Before his talk, Jason sat with a small group of DRW employees (and baseball fans) to reminisce about some of his early career milestones, including his first minor league baseball games in Auburn, New York. He shared one particularly memorable bus ride, “longer than any person should be on a bus,” when the driver stopped for 30 minutes for a bite at a roadside diner, leaving the entire team on the bus. A less than auspicious start to his career, but a good lesson about putting in the hard work and long hours to get where you want to be.
Jason first became interested in sports at a young age. Playing the Madden NFL video game and attending games at Chicago Stadium and the United Center, he was drawn to the strategy and high energy of sports. Growing up as an avid Sox fan in a South Side Chicago suburb, Jason spent years listening to the announcer he now calls a colleague, Ken “the Hawk” Harrelson.
As he progressed into sports media, Jason attained many notable achievements, including calling his very first game on ESPN and, most importantly for him, his first game as the Chicago White Sox announcer, just 20 miles north of where he’d first started calling games at Homewood-Flossmoor High School. His most memorable moment was a Sox home run in the eighth inning to come back against the Cleveland Indians that drove him to tears for first time in his career. His emotional reaction initially worried him – and put him way outside the traditional comfort zone – but then he realized that kind of release is sometimes the “fun of the performance.”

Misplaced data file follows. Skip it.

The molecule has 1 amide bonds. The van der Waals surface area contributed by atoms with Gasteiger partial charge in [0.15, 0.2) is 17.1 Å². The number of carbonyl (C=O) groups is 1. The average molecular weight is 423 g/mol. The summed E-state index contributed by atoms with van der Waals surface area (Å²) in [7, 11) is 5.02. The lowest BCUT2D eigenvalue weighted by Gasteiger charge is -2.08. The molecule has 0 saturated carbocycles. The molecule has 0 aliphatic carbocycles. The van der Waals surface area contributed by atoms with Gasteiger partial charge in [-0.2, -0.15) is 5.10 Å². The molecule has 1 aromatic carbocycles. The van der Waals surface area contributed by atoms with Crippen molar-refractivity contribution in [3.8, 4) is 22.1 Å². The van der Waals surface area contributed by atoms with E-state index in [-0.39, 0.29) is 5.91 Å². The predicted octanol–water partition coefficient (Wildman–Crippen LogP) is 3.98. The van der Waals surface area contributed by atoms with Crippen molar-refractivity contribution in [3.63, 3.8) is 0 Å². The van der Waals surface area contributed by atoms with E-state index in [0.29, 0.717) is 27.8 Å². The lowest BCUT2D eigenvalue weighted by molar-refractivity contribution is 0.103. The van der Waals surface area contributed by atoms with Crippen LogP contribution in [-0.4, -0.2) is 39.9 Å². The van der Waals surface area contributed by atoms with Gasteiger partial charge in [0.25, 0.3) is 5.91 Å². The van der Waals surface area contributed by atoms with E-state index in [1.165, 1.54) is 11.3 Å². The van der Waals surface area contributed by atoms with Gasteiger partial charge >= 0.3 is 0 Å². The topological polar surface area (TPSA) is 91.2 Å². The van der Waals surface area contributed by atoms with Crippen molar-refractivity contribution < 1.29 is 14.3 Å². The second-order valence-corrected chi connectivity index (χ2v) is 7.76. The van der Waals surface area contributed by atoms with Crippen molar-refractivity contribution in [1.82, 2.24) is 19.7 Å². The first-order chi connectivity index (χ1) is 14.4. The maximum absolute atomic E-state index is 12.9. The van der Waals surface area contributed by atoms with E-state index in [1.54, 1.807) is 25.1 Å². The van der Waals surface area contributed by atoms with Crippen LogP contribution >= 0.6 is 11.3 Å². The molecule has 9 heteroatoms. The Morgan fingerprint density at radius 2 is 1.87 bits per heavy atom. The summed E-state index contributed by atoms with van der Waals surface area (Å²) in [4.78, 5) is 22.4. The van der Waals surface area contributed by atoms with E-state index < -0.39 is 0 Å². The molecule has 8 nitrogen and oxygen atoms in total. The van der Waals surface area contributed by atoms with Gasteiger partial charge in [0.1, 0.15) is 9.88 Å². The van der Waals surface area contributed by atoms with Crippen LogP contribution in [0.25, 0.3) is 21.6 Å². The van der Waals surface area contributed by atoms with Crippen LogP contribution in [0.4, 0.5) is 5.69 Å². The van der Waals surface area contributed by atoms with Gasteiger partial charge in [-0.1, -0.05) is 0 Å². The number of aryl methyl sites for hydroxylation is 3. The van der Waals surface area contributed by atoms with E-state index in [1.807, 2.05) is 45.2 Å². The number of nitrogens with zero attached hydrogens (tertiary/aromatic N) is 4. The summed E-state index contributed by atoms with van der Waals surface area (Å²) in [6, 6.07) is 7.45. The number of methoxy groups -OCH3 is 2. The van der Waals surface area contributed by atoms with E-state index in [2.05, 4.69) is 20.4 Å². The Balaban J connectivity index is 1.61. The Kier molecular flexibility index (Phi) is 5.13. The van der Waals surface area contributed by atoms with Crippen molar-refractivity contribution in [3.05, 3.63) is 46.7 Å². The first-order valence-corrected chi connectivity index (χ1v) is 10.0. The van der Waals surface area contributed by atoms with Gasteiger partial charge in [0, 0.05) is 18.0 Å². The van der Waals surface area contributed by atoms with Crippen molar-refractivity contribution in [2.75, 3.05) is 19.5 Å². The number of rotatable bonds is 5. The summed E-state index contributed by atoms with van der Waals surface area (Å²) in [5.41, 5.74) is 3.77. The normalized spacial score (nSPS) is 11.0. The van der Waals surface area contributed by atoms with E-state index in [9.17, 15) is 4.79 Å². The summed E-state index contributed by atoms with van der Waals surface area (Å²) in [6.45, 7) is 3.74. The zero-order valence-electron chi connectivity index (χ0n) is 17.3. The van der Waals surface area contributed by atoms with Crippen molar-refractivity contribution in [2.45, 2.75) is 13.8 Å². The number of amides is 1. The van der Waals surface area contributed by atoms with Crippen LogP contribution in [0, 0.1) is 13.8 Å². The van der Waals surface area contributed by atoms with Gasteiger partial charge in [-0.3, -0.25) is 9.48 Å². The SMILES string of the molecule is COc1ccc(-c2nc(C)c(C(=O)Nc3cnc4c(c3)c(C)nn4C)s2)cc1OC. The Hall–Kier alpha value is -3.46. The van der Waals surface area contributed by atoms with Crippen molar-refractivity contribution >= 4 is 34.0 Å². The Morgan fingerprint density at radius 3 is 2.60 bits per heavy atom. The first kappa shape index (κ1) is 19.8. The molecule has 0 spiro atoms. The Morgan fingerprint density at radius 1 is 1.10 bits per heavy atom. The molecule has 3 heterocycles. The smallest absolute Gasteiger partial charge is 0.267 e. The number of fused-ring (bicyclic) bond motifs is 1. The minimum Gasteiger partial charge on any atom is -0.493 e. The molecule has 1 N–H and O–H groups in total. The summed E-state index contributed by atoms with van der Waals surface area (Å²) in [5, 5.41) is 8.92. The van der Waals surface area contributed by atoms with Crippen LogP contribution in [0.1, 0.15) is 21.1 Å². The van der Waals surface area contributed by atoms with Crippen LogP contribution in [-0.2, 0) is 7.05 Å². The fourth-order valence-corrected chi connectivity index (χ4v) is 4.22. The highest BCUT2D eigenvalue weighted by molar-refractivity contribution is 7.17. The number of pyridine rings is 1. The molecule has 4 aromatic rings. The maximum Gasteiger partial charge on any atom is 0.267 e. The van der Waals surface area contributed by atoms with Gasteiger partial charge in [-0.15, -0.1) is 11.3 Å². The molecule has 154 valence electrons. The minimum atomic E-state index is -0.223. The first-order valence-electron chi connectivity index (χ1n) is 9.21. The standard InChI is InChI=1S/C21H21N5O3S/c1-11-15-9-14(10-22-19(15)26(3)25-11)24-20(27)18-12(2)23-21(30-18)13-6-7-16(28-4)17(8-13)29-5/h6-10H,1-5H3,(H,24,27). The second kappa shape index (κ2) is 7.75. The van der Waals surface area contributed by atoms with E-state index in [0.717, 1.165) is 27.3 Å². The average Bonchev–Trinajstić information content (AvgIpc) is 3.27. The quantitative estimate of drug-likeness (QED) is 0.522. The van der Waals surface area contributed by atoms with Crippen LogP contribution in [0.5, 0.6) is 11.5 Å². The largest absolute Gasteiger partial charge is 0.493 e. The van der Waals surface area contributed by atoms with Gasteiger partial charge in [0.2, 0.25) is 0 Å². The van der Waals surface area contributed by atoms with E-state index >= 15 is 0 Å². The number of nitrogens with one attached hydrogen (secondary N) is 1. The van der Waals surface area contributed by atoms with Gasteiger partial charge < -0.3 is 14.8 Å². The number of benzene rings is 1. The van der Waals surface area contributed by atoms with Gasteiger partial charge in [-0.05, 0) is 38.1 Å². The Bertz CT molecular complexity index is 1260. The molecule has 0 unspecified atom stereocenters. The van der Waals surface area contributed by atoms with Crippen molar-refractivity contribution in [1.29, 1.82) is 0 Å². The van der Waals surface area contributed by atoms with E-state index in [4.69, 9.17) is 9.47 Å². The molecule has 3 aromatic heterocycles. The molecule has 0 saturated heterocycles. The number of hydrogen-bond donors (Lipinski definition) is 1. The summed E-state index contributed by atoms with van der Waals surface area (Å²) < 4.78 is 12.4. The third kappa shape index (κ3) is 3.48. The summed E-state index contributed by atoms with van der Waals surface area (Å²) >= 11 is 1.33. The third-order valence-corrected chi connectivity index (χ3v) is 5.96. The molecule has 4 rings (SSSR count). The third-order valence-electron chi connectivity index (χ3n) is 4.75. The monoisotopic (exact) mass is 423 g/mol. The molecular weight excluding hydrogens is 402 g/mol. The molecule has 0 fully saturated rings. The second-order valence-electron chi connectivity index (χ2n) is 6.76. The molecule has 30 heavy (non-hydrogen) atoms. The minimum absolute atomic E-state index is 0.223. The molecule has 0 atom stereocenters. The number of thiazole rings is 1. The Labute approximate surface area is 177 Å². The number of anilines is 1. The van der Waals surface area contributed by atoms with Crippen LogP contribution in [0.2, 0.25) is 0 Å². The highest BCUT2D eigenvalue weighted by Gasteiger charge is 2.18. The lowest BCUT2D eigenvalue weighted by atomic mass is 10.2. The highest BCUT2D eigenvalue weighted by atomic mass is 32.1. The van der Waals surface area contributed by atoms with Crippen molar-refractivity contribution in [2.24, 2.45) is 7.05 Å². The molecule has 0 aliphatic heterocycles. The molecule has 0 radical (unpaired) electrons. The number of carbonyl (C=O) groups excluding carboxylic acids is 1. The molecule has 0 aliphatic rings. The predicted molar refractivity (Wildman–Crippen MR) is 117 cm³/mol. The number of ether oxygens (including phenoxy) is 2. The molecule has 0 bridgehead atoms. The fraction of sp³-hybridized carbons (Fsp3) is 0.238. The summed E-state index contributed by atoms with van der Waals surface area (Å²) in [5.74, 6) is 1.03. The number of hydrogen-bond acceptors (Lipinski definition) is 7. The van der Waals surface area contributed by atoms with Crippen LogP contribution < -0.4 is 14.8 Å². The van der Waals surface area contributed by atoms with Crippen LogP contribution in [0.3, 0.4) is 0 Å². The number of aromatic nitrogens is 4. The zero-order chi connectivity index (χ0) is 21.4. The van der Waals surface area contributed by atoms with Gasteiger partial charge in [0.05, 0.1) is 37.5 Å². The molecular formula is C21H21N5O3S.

Diligently preparing (for Jason, this mean 50+ hours of prep per game) and using that preparation to move with precision and make quick analytical decisions is something Jason prides himself on as a sports announcer. That type of preparation is a cornerstone of working in the financial markets too. His advice to us? Moving quickly matters, but you must keep your eyes on the bigger picture and think creatively through the process, even if that means pushing yourself to do something new. He offered as an example the time he called a basketball game from underneath the basket on the baseline – a nearly impossible task given what you can see from there: “If you make it tough on yourself, you can force yourself to do a little bit extra.”
Thank you to Chicago native Jason Benetti for wrapping up this year’s speaker series, which brings our employees big ideas, breakthroughs of interest and exceptional people doing exceptional things from outside the company.